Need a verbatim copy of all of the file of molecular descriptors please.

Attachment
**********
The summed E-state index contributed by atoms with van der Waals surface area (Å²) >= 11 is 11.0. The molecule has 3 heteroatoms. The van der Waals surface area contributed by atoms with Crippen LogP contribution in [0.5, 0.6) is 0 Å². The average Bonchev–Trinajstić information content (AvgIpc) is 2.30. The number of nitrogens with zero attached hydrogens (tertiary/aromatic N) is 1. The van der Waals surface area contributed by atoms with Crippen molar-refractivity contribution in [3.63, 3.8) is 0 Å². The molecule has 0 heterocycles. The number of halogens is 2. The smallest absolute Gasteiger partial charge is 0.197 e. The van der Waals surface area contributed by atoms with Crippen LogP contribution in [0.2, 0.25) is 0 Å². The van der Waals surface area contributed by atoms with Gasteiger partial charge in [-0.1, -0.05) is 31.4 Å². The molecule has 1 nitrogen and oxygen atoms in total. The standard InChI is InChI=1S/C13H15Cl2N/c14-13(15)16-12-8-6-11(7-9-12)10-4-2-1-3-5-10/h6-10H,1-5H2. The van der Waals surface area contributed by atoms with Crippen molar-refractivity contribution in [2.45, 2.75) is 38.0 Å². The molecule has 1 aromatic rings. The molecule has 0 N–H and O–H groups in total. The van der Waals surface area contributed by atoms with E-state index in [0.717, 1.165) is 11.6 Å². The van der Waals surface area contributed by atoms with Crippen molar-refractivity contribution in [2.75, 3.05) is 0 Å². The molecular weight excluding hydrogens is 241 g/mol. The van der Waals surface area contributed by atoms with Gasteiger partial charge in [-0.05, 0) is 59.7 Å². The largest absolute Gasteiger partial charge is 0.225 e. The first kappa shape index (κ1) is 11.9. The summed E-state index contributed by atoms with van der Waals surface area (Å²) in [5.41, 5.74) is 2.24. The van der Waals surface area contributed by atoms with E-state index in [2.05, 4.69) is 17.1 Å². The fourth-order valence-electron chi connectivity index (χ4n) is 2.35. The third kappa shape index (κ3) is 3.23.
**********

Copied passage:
The summed E-state index contributed by atoms with van der Waals surface area (Å²) >= 11 is 11.0. The molecule has 3 heteroatoms. The van der Waals surface area contributed by atoms with Crippen LogP contribution in [0.5, 0.6) is 0 Å². The average Bonchev–Trinajstić information content (AvgIpc) is 2.30. The number of nitrogens with zero attached hydrogens (tertiary/aromatic N) is 1. The van der Waals surface area contributed by atoms with Crippen molar-refractivity contribution in [3.63, 3.8) is 0 Å². The molecule has 0 heterocycles. The number of halogens is 2. The smallest absolute Gasteiger partial charge is 0.197 e. The van der Waals surface area contributed by atoms with Crippen LogP contribution in [0.2, 0.25) is 0 Å². The van der Waals surface area contributed by atoms with Gasteiger partial charge in [-0.1, -0.05) is 31.4 Å². The molecule has 1 nitrogen and oxygen atoms in total. The standard InChI is InChI=1S/C13H15Cl2N/c14-13(15)16-12-8-6-11(7-9-12)10-4-2-1-3-5-10/h6-10H,1-5H2. The van der Waals surface area contributed by atoms with Crippen molar-refractivity contribution in [2.45, 2.75) is 38.0 Å². The molecule has 1 aromatic rings. The molecule has 0 N–H and O–H groups in total. The van der Waals surface area contributed by atoms with E-state index in [0.717, 1.165) is 11.6 Å². The van der Waals surface area contributed by atoms with Crippen molar-refractivity contribution in [2.75, 3.05) is 0 Å². The molecular weight excluding hydrogens is 241 g/mol. The van der Waals surface area contributed by atoms with Gasteiger partial charge in [-0.05, 0) is 59.7 Å². The largest absolute Gasteiger partial charge is 0.225 e. The first kappa shape index (κ1) is 11.9. The summed E-state index contributed by atoms with van der Waals surface area (Å²) in [5.41, 5.74) is 2.24. The van der Waals surface area contributed by atoms with E-state index in [2.05, 4.69) is 17.1 Å². The fourth-order valence-electron chi connectivity index (χ4n) is 2.35. The third kappa shape index (κ3) is 3.23.